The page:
Situated within America’s largest national park and privy to sweeping mountainous views and meticulously carved glacial valleys, the Kennicott Glacier Lodge is the only lodge located in historic Kennecott, Alaska. If you’re searching for room service, television, Wi-Fi, and a good cell connection, keep looking. But if you’re in for a real getaway within close proximity of historic mines, glacial hiking, berry picking, and more, consider booking a room at the lodge.
Built in 1986, this family-owned lodge is still run by those who originally purchased the land and constructed the first building on the premises: Rich and Jody Kirkwood. Be sure to plan your trip as early as possible—the lodge is only open seasonally between May and September, and rooms fill up quickly.
Most visitors use the lodge as a base camp for two of the area’s most popular attractions: The Kennecott Copper Mines National Historic Landmark and the Root Glacier Trail. If you’re interested in learning more or getting an extreme perspective of the surrounding area, there are several tour guide and expedition services in town that are equipped to take visitors rafting, sightseeing, ice climbing, and more.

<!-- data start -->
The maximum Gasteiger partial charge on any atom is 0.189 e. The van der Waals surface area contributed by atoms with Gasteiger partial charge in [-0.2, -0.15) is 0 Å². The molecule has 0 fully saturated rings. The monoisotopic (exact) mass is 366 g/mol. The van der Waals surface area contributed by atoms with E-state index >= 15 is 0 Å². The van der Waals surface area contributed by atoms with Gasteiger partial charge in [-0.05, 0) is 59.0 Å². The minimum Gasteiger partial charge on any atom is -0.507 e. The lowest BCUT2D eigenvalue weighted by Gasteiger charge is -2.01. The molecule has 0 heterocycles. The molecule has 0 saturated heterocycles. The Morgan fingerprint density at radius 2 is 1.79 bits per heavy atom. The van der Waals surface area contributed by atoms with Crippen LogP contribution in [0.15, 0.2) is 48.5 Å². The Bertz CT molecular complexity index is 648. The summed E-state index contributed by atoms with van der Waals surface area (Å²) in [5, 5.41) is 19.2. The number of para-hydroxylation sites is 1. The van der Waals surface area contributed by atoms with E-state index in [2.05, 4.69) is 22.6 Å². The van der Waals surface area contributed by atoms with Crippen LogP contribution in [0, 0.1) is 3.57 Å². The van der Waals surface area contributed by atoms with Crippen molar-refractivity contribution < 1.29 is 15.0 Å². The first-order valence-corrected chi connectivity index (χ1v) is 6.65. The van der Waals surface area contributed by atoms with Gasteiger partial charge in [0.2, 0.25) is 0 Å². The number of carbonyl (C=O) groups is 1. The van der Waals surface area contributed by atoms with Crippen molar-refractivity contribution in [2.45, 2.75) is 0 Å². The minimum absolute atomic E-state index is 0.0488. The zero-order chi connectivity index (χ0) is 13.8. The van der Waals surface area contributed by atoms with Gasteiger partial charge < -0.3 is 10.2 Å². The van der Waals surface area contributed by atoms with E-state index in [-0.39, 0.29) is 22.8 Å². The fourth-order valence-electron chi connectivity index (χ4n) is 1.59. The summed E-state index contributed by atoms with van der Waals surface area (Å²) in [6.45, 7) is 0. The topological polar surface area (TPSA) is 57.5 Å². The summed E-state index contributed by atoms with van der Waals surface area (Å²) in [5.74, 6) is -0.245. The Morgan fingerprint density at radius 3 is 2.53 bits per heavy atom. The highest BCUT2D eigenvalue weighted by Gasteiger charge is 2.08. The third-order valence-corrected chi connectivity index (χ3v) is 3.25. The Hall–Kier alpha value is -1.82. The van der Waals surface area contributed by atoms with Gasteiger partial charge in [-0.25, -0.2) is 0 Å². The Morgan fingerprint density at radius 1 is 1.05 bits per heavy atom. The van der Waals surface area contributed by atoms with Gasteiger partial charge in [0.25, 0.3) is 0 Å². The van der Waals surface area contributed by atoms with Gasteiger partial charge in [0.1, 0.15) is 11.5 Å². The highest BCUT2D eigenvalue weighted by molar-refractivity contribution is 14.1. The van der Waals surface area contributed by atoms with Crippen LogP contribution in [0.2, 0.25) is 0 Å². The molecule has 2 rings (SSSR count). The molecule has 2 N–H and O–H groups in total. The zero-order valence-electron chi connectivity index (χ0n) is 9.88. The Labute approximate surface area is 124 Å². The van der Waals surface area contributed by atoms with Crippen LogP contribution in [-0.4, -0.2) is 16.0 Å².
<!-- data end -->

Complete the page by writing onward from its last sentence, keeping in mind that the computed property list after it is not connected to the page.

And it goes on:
The Wrangell Mountains, visible from almost all vantage points around the lodge, are almost exclusively of volcanic origin and sweep through Alaska’s eastern edge. This range boasts the second and third largest volcanoes in the United States, Mount Blackburn (16,390 feet) and Mount Sanford (16,237 feet), which are still active—the last reported eruption happened in 1900. The surrounding peaks and valleys offer an interesting insight into glacial activity and how climate change has asserted its power on delicate ecosystems. Keep an eye out for wildlife activity on the premises—the most recognizable include caribou, black and brown bear, lynx, fox, moose, dall sheep, and mountain goats